And Jesus answered him, “Simon, I have something to say to you.” And he replied, “Say it, Teacher.” “A moneylender had two debtors: one owed five hundred denarii, and the other fifty. When they were unable to repay, he graciously forgave them both. So which of them will love him more?” Simon answered and said, “I suppose the one whom he forgave more.” And He said to him, “You have judged correctly.” (Lk. 7:40-43 NASB)
Gary Chapman wrote a definitive book on the languages of love The Five Love Languages, and in it he uses 5 different “languages” to explain how we show and receive love. One of the five is “Acts of Service.” This language is where someone does things for loved ones, helps them, holds the door for them, does chores around the house, or even small tasks. In this parable, Jesus seems to equate the “acts” of the city-sinner woman with the depth of her love. He then equates the lack of any acts on His behalf by the host as the thin love he has for Jesus.
We Love Little
If you don’t find this troubling, you probably should. First off, we, in our modern churches, have traveled so far into the “grace vs. works” theology that we seem to have Jesus waiting hand-and-foot on our whims rather than serving our King. Or, we’ll serve, but at our convenience, in whatever way we come up with. In other words, we declare Jesus as Lord, but live as if we are the lords. Jesus’ parable is for us. It’s for me, you, in the comfort of our homes, with cozy cups of coffee and fuzzy jammies, secure against the cold.
It’s not right to build our entire understanding of Jesus’ forgiveness and concept of service from this account. But this account should inform our theology. We should, we need to consider these words as authoritative for our understanding of what it means to be forgiven by Jesus. Because as we read this we have an opportunity. “…he who is forgiven little, loves little” is an indictment precisely because it gets at our perception of ourselves as either having been forgiven much or little. Think that through. The determining factor of how we see ourselves is in how we respond to Jesus’ forgiveness of us.
Reframe Our Love
It is spiritual arrogance to believe we have been forgiven little. But how do we respond to Jesus? Is He lucky to have us around? Are we “better” than those around us? Have we demonstrated to others that we are humbly (think “to a humiliating degree”) thankful to Jesus? There are days I’m not, and days I am. Sometimes I behave as if Jesus is really lucky to have me, and others where I can’t believe I get to even talk to Him. In worship, rather than raise my hands I weep, sometimes sob. Different days bring out a different me. So, I’m sure that this isn’t an easy question to answer. But work through it. Are there days you too behave as the Pharisee, loving Jesus little?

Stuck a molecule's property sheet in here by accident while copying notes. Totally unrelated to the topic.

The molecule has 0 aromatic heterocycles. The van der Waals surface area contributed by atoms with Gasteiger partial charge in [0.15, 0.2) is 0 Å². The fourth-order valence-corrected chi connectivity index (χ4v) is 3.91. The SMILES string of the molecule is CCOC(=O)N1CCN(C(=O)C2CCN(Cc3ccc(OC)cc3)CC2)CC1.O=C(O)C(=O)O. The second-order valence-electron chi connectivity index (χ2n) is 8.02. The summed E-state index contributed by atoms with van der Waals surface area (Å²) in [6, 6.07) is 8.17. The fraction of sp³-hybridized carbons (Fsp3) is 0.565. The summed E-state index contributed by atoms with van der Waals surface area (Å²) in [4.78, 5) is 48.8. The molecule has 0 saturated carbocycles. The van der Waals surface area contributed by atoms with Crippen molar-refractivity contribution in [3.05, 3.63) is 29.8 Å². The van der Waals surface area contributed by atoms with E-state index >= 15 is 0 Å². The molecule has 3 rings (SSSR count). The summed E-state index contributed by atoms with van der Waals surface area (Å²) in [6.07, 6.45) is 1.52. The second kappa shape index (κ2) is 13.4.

The truth I think we would all, perhaps begrudgingly, admit is that we are all more like the city-sinner woman before Jesus in terms of need of forgiveness. But making matters worse, we behave as the Pharisee, as if we have such little need of Jesus’ forgiveness. We would admit that this is like saying Jesus’ sacrifice of Himself was a trifle, but in the midst of the day we see it in ourselves only in retrospect. Today, this morning, (afternoon, evening, whenever you read this), don’t turn away from this in yourself. Don’t hide it. This is where, perhaps weeping, you bring it to the foot of Jesus.
Realize, Repent, Repeat
I wish such things guaranteed that I’d never do it again, I would never act in spiritual arrogance, or treat my Master’s sacrifice as a trifle. But I know it doesn’t mean that. What it means that I’ll be back. I try to take my thoughts captive, but some escape. Those I capture I lead to Jesus and only when I surrender any goodness of them do I sense the release of being forgiven. It’s a daily, hourly, sometimes minute-by-minute life of surrendering. And honestly, I’m not good at it. I forget, get busy and let the well-worn trails of sin in my mind become my paths. I wake up, remember, and get back to my Master’s thought trail and continue. It’s tough. But it’s where I find my Master, His grace, His love unending, and more importantly, His presence.
The city-sinner woman came and fell at Jesus’ feet. She loved much. She fell at unwashed feet because the Pharisee loved little. Yet both had been forgiven a tremendous amount, while only one realized it. Today, let’s realize it. Let’s make today one where we constantly return to our Master. Let’s keep in mind what an absolute wonder it is that we are invited to the presence of the One forming stars with a word, Who has the universe as a decoration on His workbench. He wants to know us. That’s crazy, crazy good. Let that make our day instead of the other stuff we worry so much about. Who’s in?
What’s your view through this knothole?